adding more veggies to our kids' meals title page over image of vegetables

A Simple Way to Add More Veggies to Kids’ Meals

For some kids, eating more vegetables is easier said than done. Today’s post is for the children who don’t cheerfully devour a wide variety of plant-based foods (fruit, vegetables, etc). It’s a simple and tiny step that can hopefully be included into the meals they do enjoy eating.

Briefly? It’s adding pureed foods to existing dishes. Just replace some of the liquid in a recipe with a thin puree. For one example, if a pancake mix calls for 1 cup of water, use half a cup of water and half a cup of pureed vegetables. Below, I’ll go through the step-by-step details of what this looks like with a variety of foods, and how to minimize unwanted taste combinations.

To which meals can purees be added?

Almost any food that we prepare can have the puree added. The amount varies depending on the flavors and preferences of the person eating, but here are a few dishes to which I’ve added various purees. Most happen to be foods I already know my family will eat. (They’re also foods to which I often add flaxseed which I discussed in a recent newsletter. Subscribe for future kids’ health e-mails).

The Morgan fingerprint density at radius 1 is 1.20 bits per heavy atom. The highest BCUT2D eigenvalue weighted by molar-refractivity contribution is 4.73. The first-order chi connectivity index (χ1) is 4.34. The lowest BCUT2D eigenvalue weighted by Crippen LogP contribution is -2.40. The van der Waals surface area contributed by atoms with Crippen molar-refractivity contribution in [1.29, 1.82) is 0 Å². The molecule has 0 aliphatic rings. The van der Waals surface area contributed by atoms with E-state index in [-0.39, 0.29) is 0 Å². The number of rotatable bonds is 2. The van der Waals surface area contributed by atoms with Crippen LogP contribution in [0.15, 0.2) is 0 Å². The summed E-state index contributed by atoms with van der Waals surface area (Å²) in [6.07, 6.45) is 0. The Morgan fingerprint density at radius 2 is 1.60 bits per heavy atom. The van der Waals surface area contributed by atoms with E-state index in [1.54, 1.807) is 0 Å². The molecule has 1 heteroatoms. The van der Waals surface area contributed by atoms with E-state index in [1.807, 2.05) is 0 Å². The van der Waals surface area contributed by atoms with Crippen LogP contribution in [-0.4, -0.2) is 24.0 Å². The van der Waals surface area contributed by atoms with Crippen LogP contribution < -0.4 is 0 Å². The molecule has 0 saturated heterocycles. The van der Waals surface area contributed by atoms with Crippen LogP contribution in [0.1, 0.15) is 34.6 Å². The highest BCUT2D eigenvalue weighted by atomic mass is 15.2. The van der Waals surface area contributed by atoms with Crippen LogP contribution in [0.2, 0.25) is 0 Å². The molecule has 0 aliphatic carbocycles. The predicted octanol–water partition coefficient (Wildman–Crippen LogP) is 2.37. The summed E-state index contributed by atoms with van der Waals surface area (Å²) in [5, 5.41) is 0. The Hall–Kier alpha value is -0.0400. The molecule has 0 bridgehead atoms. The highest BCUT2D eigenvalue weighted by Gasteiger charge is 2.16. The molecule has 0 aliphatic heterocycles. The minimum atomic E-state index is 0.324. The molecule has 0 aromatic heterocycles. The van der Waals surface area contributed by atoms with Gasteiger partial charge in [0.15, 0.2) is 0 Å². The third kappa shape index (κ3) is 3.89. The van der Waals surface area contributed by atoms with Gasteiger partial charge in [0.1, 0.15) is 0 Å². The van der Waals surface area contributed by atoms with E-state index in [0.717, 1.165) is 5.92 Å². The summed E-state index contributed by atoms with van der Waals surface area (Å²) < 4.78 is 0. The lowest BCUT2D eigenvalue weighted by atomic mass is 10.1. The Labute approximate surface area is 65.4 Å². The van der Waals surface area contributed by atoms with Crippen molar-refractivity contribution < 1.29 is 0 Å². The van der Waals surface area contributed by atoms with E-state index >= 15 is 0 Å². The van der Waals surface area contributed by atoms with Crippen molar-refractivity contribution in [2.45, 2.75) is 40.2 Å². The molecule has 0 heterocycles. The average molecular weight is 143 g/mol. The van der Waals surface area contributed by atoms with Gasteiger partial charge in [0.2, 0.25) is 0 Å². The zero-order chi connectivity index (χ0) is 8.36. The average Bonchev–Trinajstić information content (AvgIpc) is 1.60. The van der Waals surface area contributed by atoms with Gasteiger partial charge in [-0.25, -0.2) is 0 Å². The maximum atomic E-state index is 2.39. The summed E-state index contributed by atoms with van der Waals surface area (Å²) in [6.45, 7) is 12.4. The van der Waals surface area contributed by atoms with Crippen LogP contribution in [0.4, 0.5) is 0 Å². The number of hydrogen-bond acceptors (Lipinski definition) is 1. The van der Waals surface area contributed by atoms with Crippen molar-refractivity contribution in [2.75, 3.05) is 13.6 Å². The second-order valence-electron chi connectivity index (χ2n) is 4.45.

• pancakes
  • waffles
  • chaffles
  • french toast
  • oatmeal
  • apple sauce
  • muffins
  • granola bars
  • baked veggie tots
  • savory sauces (i.e. pasta sauce)
  • smoothies and shakes

How to Prepare the Purees for Adding to Other Dishes

Preparing the purees isn’t complicated. When I don’t have any leftovers immediately available,* I love using frozen produce (as discussed more here. Please also note that I will freeze any fresh produce that looks like it won’t get eaten before going bad. So far, it all works in the pureed form, including foods like lettuce and avocado).

I take a small amount out of the freezer, place in a microwave safe bowl, add enough water to cover the produce, then microwave until it’s soft, usually about a minute).

Then, I add the vegetables and water to a small blender. (I use the same one from when I prepared baby food. A handheld immersion blender or regular blender would also work, of course).

I eyeball the amount of water added to achieve the desired consistency. If it’s an unpopular veggie, I add more water to get to a thinner puree (more dilute).

Next, I add it to the meal I’m making. More on this below.